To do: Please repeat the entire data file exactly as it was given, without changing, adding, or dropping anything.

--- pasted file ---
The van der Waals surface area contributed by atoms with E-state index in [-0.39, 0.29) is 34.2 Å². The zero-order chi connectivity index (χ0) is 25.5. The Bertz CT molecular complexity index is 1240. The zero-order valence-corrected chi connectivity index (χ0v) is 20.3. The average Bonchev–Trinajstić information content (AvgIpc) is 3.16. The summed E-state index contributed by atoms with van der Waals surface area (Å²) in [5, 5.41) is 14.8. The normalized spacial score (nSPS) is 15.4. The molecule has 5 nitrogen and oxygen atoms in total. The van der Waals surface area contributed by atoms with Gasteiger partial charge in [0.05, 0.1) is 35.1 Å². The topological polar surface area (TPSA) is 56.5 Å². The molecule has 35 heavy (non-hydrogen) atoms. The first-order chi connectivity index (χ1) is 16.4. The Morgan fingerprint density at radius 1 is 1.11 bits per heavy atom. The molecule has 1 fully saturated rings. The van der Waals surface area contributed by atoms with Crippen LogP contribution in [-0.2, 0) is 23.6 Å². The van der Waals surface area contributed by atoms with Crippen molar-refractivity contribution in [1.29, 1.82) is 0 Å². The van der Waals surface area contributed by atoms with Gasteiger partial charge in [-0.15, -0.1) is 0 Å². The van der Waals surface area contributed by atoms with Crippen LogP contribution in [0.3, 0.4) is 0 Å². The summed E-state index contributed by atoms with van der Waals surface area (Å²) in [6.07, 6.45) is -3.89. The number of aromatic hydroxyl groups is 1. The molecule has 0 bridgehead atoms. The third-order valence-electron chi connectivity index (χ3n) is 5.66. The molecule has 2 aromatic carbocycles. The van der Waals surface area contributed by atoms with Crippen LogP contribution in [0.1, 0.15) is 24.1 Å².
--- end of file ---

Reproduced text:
The van der Waals surface area contributed by atoms with E-state index in [-0.39, 0.29) is 34.2 Å². The zero-order chi connectivity index (χ0) is 25.5. The Bertz CT molecular complexity index is 1240. The zero-order valence-corrected chi connectivity index (χ0v) is 20.3. The average Bonchev–Trinajstić information content (AvgIpc) is 3.16. The summed E-state index contributed by atoms with van der Waals surface area (Å²) in [5, 5.41) is 14.8. The normalized spacial score (nSPS) is 15.4. The molecule has 5 nitrogen and oxygen atoms in total. The van der Waals surface area contributed by atoms with Gasteiger partial charge in [0.05, 0.1) is 35.1 Å². The topological polar surface area (TPSA) is 56.5 Å². The molecule has 35 heavy (non-hydrogen) atoms. The first-order chi connectivity index (χ1) is 16.4. The Morgan fingerprint density at radius 1 is 1.11 bits per heavy atom. The molecule has 1 fully saturated rings. The van der Waals surface area contributed by atoms with Crippen LogP contribution in [-0.2, 0) is 23.6 Å². The van der Waals surface area contributed by atoms with Crippen molar-refractivity contribution in [1.29, 1.82) is 0 Å². The van der Waals surface area contributed by atoms with Gasteiger partial charge in [-0.15, -0.1) is 0 Å². The van der Waals surface area contributed by atoms with Crippen LogP contribution in [0.3, 0.4) is 0 Å². The summed E-state index contributed by atoms with van der Waals surface area (Å²) in [6.07, 6.45) is -3.89. The number of aromatic hydroxyl groups is 1. The molecule has 0 bridgehead atoms. The third-order valence-electron chi connectivity index (χ3n) is 5.66. The molecule has 2 aromatic carbocycles. The van der Waals surface area contributed by atoms with Crippen LogP contribution in [0.1, 0.15) is 24.1 Å².